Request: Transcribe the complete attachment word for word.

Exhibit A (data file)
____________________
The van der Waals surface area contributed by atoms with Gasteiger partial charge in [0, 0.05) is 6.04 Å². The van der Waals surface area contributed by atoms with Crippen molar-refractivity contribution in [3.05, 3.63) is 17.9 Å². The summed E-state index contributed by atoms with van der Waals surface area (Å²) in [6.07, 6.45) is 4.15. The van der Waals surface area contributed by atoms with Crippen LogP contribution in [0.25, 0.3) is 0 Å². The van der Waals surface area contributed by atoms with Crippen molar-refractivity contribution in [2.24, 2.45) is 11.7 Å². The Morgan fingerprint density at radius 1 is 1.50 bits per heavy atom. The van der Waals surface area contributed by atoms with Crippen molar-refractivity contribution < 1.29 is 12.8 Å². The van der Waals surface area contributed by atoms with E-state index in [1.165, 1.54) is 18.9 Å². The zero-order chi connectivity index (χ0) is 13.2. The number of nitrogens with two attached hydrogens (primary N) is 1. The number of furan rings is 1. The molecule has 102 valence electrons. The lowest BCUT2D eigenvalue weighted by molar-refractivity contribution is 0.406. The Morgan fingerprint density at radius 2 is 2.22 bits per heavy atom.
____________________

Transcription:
The van der Waals surface area contributed by atoms with Gasteiger partial charge in [0, 0.05) is 6.04 Å². The van der Waals surface area contributed by atoms with Crippen molar-refractivity contribution in [3.05, 3.63) is 17.9 Å². The summed E-state index contributed by atoms with van der Waals surface area (Å²) in [6.07, 6.45) is 4.15. The van der Waals surface area contributed by atoms with Crippen LogP contribution in [0.25, 0.3) is 0 Å². The van der Waals surface area contributed by atoms with Crippen molar-refractivity contribution in [2.24, 2.45) is 11.7 Å². The Morgan fingerprint density at radius 1 is 1.50 bits per heavy atom. The van der Waals surface area contributed by atoms with Crippen molar-refractivity contribution < 1.29 is 12.8 Å². The van der Waals surface area contributed by atoms with E-state index in [1.165, 1.54) is 18.9 Å². The zero-order chi connectivity index (χ0) is 13.2. The number of nitrogens with two attached hydrogens (primary N) is 1. The number of furan rings is 1. The molecule has 102 valence electrons. The lowest BCUT2D eigenvalue weighted by molar-refractivity contribution is 0.406. The Morgan fingerprint density at radius 2 is 2.22 bits per heavy atom.